A government effort to make school meals healthier has potato growers terrified that they will lose their opportunity to cultivate young spud lovers.
“Let’s face it — the potato is not sexy,” said Chris Voigt, executive director of the Washington State Potato Commission. “It’s brown.”
The Department of Agriculture is poised to impose a one-cup-per-week limit on the amount of white potatoes served to students in school cafeterias — the latest blow to a vegetable that is already struggling with its image.
Voigt is quick to admit the American potato has a PR problem — and that traditional lobbying isn’t working. So he decided to live on nothing but potatoes for two months to prove that the vegetable is nutritious.
“We were doing all the things we were supposed to — meeting with our delegation and USDA, writing letters — and no one was listening to us,” said Voigt, who said he lost 20 pounds and lowered his cholesterol by 67 points during his potato binge that ended Nov. 30. “This is not really about lost sales or market share. Those kids are growing up thinking potatoes are bad for you.”
The new standards, which would apply to breakfasts and lunches served in public schools starting in the fall of 2012, limit starchy vegetables including white potatoes, peas, corn and lima beans to two half-cup servings a week. It would be the first update to the regulations in more than 15 years and also the first time the department has placed explicit limits on a certain food. The rules also require schools to cut back sodium and saturated fat intake and increase the amount of whole grains offered.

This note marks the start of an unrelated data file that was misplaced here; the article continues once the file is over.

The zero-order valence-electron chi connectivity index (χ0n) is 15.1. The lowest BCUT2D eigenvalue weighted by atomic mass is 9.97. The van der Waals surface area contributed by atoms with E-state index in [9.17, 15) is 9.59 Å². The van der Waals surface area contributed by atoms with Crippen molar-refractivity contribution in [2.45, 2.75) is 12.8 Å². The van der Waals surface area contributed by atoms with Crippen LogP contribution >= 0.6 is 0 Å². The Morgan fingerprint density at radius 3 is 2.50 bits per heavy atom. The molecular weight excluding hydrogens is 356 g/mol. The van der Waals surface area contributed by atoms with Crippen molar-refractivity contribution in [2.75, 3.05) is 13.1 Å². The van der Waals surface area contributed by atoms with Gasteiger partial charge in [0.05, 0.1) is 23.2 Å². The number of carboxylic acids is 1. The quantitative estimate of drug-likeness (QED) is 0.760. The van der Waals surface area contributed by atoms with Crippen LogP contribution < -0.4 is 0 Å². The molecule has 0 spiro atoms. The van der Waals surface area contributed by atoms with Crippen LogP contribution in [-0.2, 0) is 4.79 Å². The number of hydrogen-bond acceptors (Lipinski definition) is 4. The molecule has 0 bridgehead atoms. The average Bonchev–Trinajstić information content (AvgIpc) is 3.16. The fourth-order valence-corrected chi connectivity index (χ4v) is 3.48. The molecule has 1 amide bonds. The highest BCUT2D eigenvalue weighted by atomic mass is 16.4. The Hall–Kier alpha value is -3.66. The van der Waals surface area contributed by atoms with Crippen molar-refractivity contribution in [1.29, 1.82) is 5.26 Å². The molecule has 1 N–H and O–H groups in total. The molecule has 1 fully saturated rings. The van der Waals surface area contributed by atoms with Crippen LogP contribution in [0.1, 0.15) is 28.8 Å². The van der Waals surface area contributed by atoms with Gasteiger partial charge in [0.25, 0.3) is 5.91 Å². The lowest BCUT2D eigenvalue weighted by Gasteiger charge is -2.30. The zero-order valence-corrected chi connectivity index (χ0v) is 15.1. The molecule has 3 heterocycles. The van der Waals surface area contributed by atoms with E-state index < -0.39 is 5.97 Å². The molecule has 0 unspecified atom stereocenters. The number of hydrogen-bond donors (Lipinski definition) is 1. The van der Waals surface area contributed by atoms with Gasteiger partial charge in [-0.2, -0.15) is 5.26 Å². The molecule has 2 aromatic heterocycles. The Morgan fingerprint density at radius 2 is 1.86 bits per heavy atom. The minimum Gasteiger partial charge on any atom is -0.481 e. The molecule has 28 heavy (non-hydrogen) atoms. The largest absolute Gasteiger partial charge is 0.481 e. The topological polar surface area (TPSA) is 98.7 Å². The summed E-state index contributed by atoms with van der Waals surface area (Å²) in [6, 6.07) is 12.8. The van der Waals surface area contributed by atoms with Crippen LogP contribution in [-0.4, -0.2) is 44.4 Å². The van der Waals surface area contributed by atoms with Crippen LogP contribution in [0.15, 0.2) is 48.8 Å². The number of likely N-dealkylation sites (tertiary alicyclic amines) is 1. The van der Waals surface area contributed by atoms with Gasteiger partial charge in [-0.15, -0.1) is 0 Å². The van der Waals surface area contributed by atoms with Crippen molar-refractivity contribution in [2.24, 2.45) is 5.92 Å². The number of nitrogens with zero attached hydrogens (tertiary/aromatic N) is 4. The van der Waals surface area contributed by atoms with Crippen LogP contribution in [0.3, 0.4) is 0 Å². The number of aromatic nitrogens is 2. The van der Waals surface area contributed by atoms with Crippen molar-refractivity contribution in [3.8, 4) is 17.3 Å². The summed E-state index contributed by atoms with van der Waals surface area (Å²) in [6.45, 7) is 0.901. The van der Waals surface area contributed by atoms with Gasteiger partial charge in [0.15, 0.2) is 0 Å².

The department’s rules, based on research from the Institute of Medicine, are intended to encourage children to try leafy, dark vegetables such as spinach. Proponents say this is not about knocking the potato, but rather about getting children to diversify their vegetable palate.
Health advocates argue that most of the potatoes consumed in schools are greasy processed products, such as french fries and Tater Tots. While most schools have ditched deep fryers for ovens, those crispy potato sides are typically pre-fried in factories before shipping.
“This is not to vilify any one particular vegetable or class of vegetables,” USDA spokeswoman Jean Daniel said.
The potato industry, however, says the new regulations amount to a smear campaign and will ultimately hurt children, who rely on potatoes for fiber and potassium.
“If kids don’t eat it, it’s not nutrition,” said John Keeling, CEO of the National Potato Council. “They want to get children to eat more variety, and in that quest, they’ve lost sight of what’s healthy.”